A pending lawsuit against Harvard University by Asian Americans could significantly alter Affirmative Action as it exists today.
In 2014, Students for Fair Admissions filed a lawsuit on behalf of Asian students against Harvard and asserted that the school discriminated against them during admissions. On November 2, 2018, the initial district court phase came to a close. As the nation awaits the ruling, the motivations and potential impact of this case must be examined and identified. If Harvard has a bias problem, this case would hardly be addressing it.
SFFA, the plaintiff, claims that Harvard holds Asian students to a higher standard and favors Black and Latino students during the admissions process. The lawsuit could reverse many racial policies, including precedents from Regents of the University of California v. Bakke, a 1978 Supreme Court case. The ruling made racial quotas unconstitutional but allows colleges to use race as one factor in admitting students.
Reversing these policies means that colleges would admit students solely on test scores and would not account for socioeconomic background. Students across the country who do not have access to the same resources would be negatively affected.
According to the Wall Street Journal, “Harvard, like many selective universities, employs a holistic review of applicants that assesses their grades and test scores, extracurricular activities, athletic achievement and personal qualities.”
At prestigious Ivy League universities, considering aspects other than grades alone is necessary when choosing the student population.
SFFA alleges that taking away the race factor during admissions will eliminate discrimination, but experts have noted that the opposite is true. NPR reported, “leaders in the higher education world say taking away race-conscious admissions would result in homogeneous classes.”
In addition, the notion that Harvard preferences other minorities over Asians indicates a few different issues.
On one hand, Asian Americans’ concerns about Harvard’s potential discrimination problem must not be entirely discredited. Racial bias in an existing issue both on and off campus. However, this lawsuit would not help attempts to end racial bias.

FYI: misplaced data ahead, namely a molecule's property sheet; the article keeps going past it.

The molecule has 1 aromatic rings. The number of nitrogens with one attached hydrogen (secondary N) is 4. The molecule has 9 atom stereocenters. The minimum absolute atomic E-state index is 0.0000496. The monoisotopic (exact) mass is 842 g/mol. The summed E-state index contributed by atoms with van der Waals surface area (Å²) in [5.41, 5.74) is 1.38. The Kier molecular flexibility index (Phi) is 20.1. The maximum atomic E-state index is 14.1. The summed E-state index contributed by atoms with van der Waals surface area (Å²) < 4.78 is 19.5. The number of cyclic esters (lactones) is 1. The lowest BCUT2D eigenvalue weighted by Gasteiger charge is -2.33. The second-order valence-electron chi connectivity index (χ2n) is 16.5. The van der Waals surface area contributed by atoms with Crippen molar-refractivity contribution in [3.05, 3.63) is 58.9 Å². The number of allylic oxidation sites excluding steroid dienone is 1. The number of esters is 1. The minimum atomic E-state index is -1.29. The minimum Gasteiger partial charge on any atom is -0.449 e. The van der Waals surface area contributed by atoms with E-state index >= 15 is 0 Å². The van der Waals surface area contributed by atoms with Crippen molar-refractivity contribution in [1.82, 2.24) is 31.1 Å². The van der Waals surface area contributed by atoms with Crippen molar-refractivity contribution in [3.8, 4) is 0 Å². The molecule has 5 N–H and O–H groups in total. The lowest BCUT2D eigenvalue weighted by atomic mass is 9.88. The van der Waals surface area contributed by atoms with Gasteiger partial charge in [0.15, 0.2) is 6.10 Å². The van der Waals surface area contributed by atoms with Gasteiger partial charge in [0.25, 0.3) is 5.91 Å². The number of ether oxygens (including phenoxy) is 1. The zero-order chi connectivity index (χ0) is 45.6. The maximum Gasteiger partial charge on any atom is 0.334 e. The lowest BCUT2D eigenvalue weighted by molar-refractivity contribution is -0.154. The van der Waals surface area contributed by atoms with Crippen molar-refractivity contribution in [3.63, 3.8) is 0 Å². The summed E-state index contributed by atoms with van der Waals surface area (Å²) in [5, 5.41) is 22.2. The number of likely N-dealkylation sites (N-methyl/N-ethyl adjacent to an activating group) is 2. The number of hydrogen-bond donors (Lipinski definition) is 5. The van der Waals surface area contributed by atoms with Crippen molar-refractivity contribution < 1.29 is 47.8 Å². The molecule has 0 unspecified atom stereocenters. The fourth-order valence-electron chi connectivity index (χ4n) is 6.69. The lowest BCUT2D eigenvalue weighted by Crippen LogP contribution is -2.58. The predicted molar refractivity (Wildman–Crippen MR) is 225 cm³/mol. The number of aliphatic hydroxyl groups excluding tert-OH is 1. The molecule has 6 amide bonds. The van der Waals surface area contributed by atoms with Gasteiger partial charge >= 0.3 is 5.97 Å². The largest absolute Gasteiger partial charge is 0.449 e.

“Asian-Americans — about 6% of the U.S. population — made up nearly 23% of Harvard’s most recent class of admitted students,” according to Time Magazine, “while African American students made up 15% and Hispanic or Latino students made up 12%.”
Meanwhile, white students remain mostly unaffected by this case. It should be understood that challenging Affirmative Action policies will harm students of color, especially those who SFFA claims Harvard preferences.
Furthermore, SFFA’s intentions are not as transparent as they seem. The group was founded by Edward Blum, a conservative activist, “who has has devised a series of claims against racial policies, including an earlier affirmative action lawsuit on behalf of Abigail Fisher against the University of Texas and several challenges to the 1965 Voting Rights Act,” according to CNN.
Fisher and other white plaintiffs supported by Blum have targeted minority groups. Now, Blum is utilizing Asian Americans in order to further his past attempts. This case has become exploitative and will further the disparity between students of color and white students.
It is not a surprise that the Trump administration has defended this case. In August 2018, the Justice Department gave its support to the Asian American group. Conservatives have noted that the outcome of this case can progress their longstanding anti Affirmative Action ideals.
Attorneys from both sides expect the case to reach the Supreme Court. If so, it could set a precedent for other similar cases. The fight against discrimination continues, but changing Affirmative Action will effectively injure progress made in the past.
Harvard University has been assisted by the ACLU, donate here to add your support.